Catholicism and Car Sales

OK Y’all, there’s been some heavy weather here on the blog of late and it’s time for a little humor. The following video is a little glimpse into the humorous culture of Catholicism.

I want to say that I sometimes feel like the Deacon salesman in this video as I try to get people back to sacraments and regular Church attendance! I also remember that, some years ago, in the Catholic Standard, our Archdiocesan Newspaper, a certain Deacon who was also a car dealer used to advertise each week. He loved to point out that he was a permanent Deacon at such-and-so a parish. There was more than a hint in his add that he had a special deal for practicing Catholics: An outrageously low price for a new or used car! Just bring a Church Bulletin and get the discount!  Hey,  why not. I think if I’d been in the market for a car I might of just paid him a visit!

Anyway, enjoy this rather humorous and well done video.

7 Replies to “Catholicism and Car Sales”

  1. Im sorry. I know the attempt at humor was well meant and may appeal to some. But I found it in bad taste and almost offensive. It was the use of sacred words and realities in such a flippant manner that I could not appreciate.

  2. Your story of the deacon reminds me of something a friend of mine once told me. He called his bulletin a “receipt” because in high school, he used to show it to his parents as ‘proof’ that he made it to church.

  3. I thought this was a brilliant way to connect with just the people deacons are called to reach, those priests will never meet.
    Sometimes we get just too uptight and try to keep our religion in a pretty box.
    Well done brother, I hope to see more.

    1. I agree with Fr. Tomasek. Not funny and what is being promoted? Open on Sundays? What about keeping the Sabbath Day holy?

  4. Sorry you all don’t like it. Humor is often a risky thing. I certainly respect Fr Tomasek’s point of view and the others as well. On the otherhand, I think it’s OK to be lighthearted and to enjoy a good spoof. It’s really more about car dealers and the lengths they will go to to sell cars. To the extent that Catholic and sacred things are used I don’t think any of it was ugly or meant to ridicule, no doctrines were attacked. As for the open on Sundays I missed that but it’s all light-hearted and is not meant as an attack on Sabbath rest. My favorite line is: “We’re on South Water Street, just before it turns into Wine” That’s funny and clever! Anyway, we won’t agree. Ulimately it’s a judgment call, I see it as lighthearted humor and some of you clearly do not.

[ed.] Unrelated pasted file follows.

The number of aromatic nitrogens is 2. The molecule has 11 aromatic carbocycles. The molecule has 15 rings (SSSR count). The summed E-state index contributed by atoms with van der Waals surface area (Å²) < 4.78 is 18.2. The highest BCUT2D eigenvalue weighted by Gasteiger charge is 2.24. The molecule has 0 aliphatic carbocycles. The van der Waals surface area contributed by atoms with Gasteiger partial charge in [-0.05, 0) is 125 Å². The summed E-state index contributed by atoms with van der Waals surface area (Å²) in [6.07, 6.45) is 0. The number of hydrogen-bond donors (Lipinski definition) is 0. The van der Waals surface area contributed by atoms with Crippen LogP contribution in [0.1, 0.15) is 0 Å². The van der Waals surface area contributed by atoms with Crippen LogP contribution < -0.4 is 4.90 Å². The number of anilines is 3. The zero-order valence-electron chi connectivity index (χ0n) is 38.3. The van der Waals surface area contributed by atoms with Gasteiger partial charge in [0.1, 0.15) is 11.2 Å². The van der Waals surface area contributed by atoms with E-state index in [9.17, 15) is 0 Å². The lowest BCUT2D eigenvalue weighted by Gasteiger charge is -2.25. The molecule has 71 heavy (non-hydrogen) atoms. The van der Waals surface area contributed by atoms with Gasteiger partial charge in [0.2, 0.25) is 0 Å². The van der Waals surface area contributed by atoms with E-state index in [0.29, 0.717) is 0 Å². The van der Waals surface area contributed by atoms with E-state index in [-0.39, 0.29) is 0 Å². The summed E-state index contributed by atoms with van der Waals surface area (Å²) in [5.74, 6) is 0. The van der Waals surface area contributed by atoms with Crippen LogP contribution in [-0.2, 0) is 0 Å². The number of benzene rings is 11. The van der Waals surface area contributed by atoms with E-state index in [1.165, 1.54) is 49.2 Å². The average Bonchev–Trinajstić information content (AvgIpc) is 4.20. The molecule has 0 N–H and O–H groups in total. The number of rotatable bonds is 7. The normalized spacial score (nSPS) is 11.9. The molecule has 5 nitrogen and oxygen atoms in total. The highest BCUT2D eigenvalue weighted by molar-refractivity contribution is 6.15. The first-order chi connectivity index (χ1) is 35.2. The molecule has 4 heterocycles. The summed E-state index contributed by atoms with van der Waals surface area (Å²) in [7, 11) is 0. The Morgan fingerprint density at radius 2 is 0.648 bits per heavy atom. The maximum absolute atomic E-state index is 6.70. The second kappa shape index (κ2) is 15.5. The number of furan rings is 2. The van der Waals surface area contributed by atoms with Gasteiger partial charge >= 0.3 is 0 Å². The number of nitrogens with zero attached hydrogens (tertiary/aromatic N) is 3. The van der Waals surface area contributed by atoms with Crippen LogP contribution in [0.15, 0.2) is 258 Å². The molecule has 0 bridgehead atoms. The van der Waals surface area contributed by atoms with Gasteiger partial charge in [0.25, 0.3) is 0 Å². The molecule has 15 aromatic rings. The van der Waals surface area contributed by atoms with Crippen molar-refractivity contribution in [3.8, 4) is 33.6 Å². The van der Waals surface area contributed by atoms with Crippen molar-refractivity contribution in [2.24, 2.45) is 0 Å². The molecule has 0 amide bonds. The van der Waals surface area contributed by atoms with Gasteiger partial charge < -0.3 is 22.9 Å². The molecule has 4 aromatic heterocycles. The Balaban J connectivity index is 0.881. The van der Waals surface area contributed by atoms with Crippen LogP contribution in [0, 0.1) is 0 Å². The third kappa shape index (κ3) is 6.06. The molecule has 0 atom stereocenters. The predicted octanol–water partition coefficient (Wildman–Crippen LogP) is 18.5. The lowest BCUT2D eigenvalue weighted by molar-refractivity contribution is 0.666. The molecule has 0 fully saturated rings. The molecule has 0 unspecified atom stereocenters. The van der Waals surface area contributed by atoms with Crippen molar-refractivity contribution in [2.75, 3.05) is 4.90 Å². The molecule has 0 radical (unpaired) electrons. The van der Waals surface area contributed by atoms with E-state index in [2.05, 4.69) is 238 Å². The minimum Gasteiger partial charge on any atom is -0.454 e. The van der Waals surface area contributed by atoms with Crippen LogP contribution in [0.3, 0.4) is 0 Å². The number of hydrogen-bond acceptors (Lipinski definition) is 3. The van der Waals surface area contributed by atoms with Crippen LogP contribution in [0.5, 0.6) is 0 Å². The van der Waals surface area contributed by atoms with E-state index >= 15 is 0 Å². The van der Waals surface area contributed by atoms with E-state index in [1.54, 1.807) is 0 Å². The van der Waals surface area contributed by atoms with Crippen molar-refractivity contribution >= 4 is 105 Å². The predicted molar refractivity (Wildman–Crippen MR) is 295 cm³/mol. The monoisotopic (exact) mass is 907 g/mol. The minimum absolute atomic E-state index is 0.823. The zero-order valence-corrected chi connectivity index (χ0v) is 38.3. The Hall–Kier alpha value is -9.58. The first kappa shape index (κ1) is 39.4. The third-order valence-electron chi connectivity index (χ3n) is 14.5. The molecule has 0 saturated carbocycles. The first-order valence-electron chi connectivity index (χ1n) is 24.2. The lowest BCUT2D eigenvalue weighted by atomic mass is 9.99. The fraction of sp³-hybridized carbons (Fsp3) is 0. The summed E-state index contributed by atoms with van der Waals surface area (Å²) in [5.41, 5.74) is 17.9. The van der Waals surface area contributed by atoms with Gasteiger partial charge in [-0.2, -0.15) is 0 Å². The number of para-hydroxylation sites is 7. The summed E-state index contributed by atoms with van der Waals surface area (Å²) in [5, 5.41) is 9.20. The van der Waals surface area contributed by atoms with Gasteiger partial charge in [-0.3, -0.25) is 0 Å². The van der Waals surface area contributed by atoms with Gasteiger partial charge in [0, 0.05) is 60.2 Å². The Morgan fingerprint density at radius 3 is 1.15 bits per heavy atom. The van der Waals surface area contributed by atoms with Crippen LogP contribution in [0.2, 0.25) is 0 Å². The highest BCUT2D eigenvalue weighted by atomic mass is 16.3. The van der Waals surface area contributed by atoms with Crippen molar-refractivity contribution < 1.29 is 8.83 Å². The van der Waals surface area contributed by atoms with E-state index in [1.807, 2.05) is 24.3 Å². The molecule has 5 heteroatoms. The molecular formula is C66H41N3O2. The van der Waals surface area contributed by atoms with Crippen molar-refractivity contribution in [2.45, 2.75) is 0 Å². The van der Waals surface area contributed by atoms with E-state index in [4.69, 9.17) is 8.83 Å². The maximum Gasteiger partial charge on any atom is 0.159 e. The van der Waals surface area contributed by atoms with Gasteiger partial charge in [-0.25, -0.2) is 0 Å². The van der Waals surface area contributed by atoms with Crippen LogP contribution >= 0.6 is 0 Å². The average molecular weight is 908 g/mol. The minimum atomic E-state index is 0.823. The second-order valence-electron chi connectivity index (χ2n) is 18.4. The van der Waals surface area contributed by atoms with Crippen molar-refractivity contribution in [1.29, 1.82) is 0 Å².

5. I believe that Msgr. Pope was right when he stated (wrote[typed]) that humour is often a risky thing. Like my Canadian spelling of humour which is different than his spelling of the word. Kinda sort same only different.
    So, inspired by the courage he’s shown I’ll have a little try. There was a very large church and; since not all priests have a grand theatrical voice; a decision was made to install a public address system complete with microphone, amplifier and speaker for the speaker. First speaker mentioned being an electronic device – second speaker mentioned being a biological device. On Sunday morning the priest thought that he was all ready to go but, had negected to turn on the switch on the microphone. He started to talk in normal volume but, nothing came out of the speaker (electronic.) Fiddling nervously with the microphone he didn’t notice that he bumped the switch to the “on” position just before muttering, “somethings wrong with this thing,” which was carried to the congregation through the now functioning system.
    The congregation then, out of habit, responded, “and also with you.”
    If anyone feels moved to criticize go ahead – I’ve been a construction labourer a large part of my life and my shoulders can bear a bit of weight. Might even be good for my humility.
    Also, I am working toward self publishing a book of poetry; including a little gospel stuff I’ve done and, for those who like to do their own greeting cards I feel moved to donate my 2010 Easter card poem for those who may find it useful;

    When the sun arose
    To the sky on Easter Morning
    The empty tomb gave notice
    Of a new day aborning
    That was proclaimed across the land
    Spreading from nation to nation
    Letting us know the good news
    Of God’s love and salvation.

    Most of the other stuff I will keep under copyright but, I feel that my greeting cards are a special gift which I’ve received and I am happy to share.

Comments are closed.